A recent conversation with a headteacher underlined the fact that the time is ripe for a new vision of how we judge schools, and whether we should judge them at all.
The school leader I spoke to had overseen a significant turnaround in his school’s GCSE outcomes. For a school that was previously judged to require special measures, this was great news. Or at least it would have been had it not illustrated the fallibility of its special measures judgement or had it been given any weight during the school’s subsequent monitoring visit. I’m sorry to report that the school leader has left their job as a result of this experience and the school’s improvements are at risk.
What does this reveal about the limitations of the current accountability framework?
Part of the problem was that the school was judged to require special measures as a result of poor historic outcomes, even though leaders were confident this was about to turn around.
The inspectors had backed their interpretation of the school; it was judged "inadequate". Shortly afterwards, the next set of GCSE results arrived and showed performance was now "average". The school’s leadership was vindicated but the Ofsted judgement now looks questionable.
The HMI who arrived some months later for a monitoring visit insisted she was unable to take account of this new data as it was beyond the remit of her visit – she was just there to check in on the school and look at its improvement plans, she explained. Data seemed enough to condemn the school a few months before but was now off the table for discussion.
The school has reason to feel aggrieved. My recent collaboration with DataLab shows that the vast majority of schools with "average" Progress 8 scores (using the Department for Education’s definition) tend to achieve a "good" rating from Ofsted. Only 4 per cent of such schools were judged to be "inadequate".
This suggests that had the school been inspected after its GCSE results were published, or had inspectors backed the view of the school’s leadership, it was very unlikely it would have been judged to require special measures in the first place.
We know that Ofsted is working on a revised framework for 2019. Whatever else it does, whether it tackles the curriculum or safeguarding, it will fall short if it doesn’t recognise that the stakes are so much higher than when it first started inspecting schools. Too much now hangs on the judgement of inspectors.
Inspection is subjective
Ofsted chief inspector Amanda Spielman noted at the Association of School and College Leaders' Conference earlier in the year that inspection is not just a science – it is an "art", too. It consists of two layers of interpretation: the evidence and the framework.
I have some sympathy with inspectors who have to reach valid judgements in the midst of this difficult interpretive exercise. I have even more sympathy for schools and their leaders when it goes wrong.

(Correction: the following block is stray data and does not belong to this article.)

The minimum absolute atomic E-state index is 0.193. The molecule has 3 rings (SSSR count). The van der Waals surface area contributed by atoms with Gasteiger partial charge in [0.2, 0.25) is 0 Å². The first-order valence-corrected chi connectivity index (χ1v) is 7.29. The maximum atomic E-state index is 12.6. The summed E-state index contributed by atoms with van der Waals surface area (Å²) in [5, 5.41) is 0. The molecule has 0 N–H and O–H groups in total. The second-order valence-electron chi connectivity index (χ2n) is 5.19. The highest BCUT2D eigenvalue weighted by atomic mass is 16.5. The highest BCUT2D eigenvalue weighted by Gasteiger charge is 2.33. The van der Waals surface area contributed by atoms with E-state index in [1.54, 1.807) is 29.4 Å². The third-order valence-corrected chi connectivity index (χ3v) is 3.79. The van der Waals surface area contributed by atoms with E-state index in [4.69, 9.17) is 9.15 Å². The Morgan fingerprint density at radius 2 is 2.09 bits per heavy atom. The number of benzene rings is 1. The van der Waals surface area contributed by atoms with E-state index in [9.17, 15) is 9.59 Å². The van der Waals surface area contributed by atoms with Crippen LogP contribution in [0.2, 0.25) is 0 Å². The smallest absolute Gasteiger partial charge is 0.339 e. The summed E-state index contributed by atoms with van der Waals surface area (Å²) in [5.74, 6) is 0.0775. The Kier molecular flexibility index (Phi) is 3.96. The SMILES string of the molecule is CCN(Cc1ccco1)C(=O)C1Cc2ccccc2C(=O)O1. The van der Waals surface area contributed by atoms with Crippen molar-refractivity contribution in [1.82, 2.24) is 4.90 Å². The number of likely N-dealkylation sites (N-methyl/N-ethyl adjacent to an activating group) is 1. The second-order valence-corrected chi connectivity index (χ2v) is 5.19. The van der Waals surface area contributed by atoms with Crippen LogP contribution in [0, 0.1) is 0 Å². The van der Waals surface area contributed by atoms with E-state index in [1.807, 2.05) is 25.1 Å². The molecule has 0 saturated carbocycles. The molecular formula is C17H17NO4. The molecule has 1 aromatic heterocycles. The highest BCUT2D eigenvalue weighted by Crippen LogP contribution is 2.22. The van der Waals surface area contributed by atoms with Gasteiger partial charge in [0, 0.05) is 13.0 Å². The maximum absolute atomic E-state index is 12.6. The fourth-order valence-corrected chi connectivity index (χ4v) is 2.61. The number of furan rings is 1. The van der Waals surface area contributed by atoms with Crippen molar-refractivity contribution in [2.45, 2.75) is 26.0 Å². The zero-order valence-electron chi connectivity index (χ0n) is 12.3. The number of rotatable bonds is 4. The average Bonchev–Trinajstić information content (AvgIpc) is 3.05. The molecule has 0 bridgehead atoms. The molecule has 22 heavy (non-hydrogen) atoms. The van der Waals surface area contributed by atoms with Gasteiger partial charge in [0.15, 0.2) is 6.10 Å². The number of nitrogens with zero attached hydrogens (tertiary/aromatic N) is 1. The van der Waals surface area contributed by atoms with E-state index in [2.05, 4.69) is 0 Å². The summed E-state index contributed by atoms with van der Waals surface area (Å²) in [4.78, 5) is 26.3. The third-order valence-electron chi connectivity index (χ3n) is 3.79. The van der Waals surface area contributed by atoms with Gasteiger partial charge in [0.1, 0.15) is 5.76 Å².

If we accept that interpretation is inherent in the "art" of inspection, then we have to act to mitigate against the risk of this subjectivity – not by trying to disguise it as science but by ensuring its effects are proportionate.
Ofsted proudly champions its mantra of inspecting "without fear or favour", but neutrality is no longer enough. The stakes are too high. When so much hangs on a judgement, the judgement should be unequivocally accurate, not just impartial.
But in the absence of a perfectly consistent and accurate system, what is really needed is a new sense of proportionality – both in terms of how Ofsted inspects and how inspection is used within the education system. If we know that judgements are an exercise in subjective and fallible interpretation, why do we place so much emphasis on them?
Some of this is Ofsted’s responsibility and some of it is down to the school leaders, governors and trusts who have been complicit in the elevation of Ofsted judgements to a level that far outstrips their validity.
This is an endeavour that schools should share with Ofsted but the inspectorate must be leading from the front. Rather than trying to reach the "right" judgement, Ofsted may be better off reconsidering whether it should be making a judgement at all. Removing definitive judgements from a subjective process may well free up schools and inspectors to have truly useful and candid conversations.
I sense there is a growing appetite for a new vision of inspection. Some of this resides among the Twitterati, some among academics such as Frank Coffield (his new book is worth a read), and some may also be felt at Ofsted HQ.
What is increasingly clear is that we need to think bigger and bolder about inspection.
Stephen Rollett is inspections and accountability specialist at the Association of School and College Leaders